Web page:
Art always comes from some place. The inspiration sometimes plays a heavy hand into what the ultimate product will be. And sometimes the inspiration is so important to the artist that the execution suffers. In theater, audiences like to be entertained, but they also like to think on their own. When they’re told what the work is about, either through the program or not so subtly through the piece, it takes away the fun. In the musical Behind Closed Doors, we see a world where the government regulates sexual acts forcing the deviants to express themselves privately in a burlesque club. As a direct reaction to Prop 8, Behind Closed Doors is a mix of fun and propaganda that relies too heavily on it’s inspiration as a backbone.
With a book by Peter Berube and a score by Aaron Beaumont, Behind Closed Doors follows the second-class citizens forced to live and express themselves through the sex-filled art of burlesque. Among the lot include Noah, the man with the straight person marital problems, Andrew, his new young questioning protégé, Justine, the belle and main attraction, and the emcees of the club, M and Miles. As the story progresses, we see the struggle of living a life of secrecy and the revolution that brews inside. Unfortunately, Berube’s book is filled with contrived plot points that allow some of the characters to exist in this world and laughable rules within the world of the play. Berube’s book leaves many unanswered questions and plot holes that greatly desired outside help as Berube also served as director. Two of the big questions included if when we meet Andrew who is looking for a job, why does he enter this specific world if he doesn’t necessary agree with their lifestyle and when M has her big reveal that comes out of left field in Act II, why was there never any mention earlier? For the majority of Act I, the burlesque world is present, allowing for Beaumont’s score to shine. The best numbers in the show were the burlesque numbers including “Love’s the Only Thing”, “Sex Ed”, and “I Like Men.” While the songs are more of a commentary than plot progression, they are crowd pleasures. By the time the revolution rises and the burlesque world is gone, the play takes a drastic turn almost mirroring the plot of the previous Fringe smash hit Urinetown. It follows the plot so much so that the finale, “One Small Choice” almost sounds identical to “I See a River.”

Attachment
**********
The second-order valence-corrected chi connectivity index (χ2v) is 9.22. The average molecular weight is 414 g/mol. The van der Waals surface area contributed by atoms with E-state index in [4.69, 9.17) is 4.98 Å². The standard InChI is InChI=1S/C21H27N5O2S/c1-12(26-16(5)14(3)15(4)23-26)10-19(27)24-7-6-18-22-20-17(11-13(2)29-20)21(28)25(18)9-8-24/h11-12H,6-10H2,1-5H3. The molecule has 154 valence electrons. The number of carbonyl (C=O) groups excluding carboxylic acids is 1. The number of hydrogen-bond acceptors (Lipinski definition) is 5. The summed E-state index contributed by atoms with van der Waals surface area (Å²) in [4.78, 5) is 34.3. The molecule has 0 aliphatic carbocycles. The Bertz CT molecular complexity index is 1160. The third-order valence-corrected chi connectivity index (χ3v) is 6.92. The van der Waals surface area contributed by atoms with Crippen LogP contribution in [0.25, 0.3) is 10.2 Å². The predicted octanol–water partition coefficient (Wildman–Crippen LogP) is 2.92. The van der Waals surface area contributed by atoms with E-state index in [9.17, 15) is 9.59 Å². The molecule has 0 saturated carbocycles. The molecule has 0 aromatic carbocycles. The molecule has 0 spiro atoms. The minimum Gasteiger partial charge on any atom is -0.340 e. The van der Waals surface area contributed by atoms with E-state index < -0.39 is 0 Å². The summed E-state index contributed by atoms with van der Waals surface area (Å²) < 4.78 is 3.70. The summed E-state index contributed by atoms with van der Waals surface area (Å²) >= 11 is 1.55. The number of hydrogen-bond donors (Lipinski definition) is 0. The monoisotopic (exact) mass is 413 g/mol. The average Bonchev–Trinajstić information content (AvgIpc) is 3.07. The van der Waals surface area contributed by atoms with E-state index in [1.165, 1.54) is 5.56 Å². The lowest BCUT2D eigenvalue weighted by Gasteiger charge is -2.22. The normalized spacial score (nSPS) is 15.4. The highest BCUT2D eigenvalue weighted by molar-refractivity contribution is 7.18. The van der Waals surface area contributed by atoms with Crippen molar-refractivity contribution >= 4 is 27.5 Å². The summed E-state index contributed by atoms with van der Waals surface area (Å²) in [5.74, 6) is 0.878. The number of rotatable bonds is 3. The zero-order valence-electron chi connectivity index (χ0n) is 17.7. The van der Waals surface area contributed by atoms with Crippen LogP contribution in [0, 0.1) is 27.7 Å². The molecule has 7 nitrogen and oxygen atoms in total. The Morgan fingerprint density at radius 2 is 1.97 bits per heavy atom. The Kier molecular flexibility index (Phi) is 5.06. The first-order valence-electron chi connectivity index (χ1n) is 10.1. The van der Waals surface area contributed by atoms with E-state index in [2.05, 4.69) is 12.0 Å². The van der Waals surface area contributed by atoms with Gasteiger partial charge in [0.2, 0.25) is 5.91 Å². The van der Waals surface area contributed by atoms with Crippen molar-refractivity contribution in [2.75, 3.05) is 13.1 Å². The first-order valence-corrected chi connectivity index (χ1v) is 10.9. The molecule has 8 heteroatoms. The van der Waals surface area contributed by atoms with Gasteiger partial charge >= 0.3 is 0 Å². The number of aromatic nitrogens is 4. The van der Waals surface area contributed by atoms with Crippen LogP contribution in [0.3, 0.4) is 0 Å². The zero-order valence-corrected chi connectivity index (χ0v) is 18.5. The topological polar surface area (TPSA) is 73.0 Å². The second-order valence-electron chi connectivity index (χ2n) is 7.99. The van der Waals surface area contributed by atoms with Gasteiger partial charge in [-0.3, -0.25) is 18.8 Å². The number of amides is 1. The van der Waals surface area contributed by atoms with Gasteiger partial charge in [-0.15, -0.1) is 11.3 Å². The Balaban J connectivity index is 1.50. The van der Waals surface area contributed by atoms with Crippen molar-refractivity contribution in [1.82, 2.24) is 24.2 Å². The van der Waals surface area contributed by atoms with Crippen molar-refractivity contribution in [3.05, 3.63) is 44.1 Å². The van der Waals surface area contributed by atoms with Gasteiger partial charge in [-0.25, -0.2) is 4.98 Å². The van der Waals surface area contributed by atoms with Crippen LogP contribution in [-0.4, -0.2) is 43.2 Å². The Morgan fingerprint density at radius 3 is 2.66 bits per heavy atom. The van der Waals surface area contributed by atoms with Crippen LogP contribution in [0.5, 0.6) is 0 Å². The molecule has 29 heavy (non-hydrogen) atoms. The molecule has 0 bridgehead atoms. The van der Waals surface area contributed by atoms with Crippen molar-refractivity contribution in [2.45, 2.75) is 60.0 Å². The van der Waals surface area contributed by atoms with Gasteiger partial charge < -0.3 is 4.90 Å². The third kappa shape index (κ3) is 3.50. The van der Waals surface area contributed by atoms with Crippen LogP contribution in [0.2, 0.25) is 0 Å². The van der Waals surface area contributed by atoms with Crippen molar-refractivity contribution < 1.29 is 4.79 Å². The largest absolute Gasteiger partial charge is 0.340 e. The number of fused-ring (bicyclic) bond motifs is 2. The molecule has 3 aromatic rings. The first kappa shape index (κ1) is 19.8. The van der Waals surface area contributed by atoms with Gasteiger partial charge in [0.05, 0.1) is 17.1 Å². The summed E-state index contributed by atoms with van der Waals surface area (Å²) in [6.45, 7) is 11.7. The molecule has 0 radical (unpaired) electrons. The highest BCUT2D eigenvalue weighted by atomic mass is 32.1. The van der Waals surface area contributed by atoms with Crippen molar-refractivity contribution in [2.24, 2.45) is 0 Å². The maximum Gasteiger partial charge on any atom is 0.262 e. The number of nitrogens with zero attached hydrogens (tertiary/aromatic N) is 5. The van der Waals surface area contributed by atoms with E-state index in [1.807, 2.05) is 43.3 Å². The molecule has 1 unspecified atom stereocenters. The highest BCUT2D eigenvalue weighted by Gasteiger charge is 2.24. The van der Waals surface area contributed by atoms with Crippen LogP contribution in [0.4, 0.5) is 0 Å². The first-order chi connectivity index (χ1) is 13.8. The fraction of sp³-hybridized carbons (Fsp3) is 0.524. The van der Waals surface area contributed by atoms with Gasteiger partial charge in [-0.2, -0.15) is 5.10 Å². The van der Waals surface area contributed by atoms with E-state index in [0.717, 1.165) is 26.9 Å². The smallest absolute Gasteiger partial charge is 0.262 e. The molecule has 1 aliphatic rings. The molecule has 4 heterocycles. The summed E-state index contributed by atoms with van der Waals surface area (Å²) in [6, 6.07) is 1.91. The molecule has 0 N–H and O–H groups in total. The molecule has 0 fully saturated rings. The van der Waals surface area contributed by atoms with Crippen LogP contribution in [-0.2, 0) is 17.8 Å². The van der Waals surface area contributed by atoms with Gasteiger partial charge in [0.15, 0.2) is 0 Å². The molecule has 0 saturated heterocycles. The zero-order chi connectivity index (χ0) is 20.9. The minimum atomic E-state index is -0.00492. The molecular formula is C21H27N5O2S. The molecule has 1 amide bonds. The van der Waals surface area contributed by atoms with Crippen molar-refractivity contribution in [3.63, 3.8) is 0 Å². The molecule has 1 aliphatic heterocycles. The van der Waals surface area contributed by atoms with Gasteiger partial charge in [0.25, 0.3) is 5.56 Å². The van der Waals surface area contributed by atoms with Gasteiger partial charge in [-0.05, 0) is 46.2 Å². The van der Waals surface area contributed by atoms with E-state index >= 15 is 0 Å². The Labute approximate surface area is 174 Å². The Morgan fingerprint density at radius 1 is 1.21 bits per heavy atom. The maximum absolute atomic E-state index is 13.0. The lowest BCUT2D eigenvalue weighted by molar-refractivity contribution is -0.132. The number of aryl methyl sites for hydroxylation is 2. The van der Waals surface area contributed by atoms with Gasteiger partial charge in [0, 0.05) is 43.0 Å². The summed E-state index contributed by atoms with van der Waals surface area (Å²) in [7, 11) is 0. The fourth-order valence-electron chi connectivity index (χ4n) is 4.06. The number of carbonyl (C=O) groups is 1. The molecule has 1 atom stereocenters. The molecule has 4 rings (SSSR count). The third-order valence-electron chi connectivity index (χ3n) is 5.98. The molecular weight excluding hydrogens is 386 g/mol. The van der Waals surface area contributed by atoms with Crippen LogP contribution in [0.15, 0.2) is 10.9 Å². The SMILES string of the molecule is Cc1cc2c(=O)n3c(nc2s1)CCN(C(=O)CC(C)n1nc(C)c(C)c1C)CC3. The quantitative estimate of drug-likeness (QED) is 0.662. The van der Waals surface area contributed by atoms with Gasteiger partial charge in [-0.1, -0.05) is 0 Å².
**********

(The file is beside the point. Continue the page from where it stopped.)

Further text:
With a script so challenging, not having a someone else direct the piece was an unfortunate choice. The clarity of the world was muddled and Berube seemed to rely on the program to tell the audience about the play rather than the script. Additionally, Berube’s staging allowed for some severe sight line issues while using Dennis Berube’s four column set. There were moments that action was set behind the columns forcing some of the audience to not see actors for entire scenes. The columns, all uniform in appearance, had an interesting artwork on all sides that seemed like an arbitrary design. In a world that was so mobile, forcing some of the high heeled ladies to move the columns like dollies was a hindrance. Jesse Sheldon’s lighting design may have suffered from some technical gaffs that truly disrupted the flow, but with handheld light effect during “Love’s the Only Thing” made up for the mistakes. On the positive side, Joey Bothwell’s choreography and Amanda Wallace’s costume design worked wonders to evoke the burlesque world.
Behind Closed Doors is clearly a passion project that suffered in execution. The burlesque world was the highlight of the show but the rest of the script may need a bit of an overhaul with a dramaturgical aide. While this production may not be ready, do yourself a favor and visit iTunes and download a couple of the songs.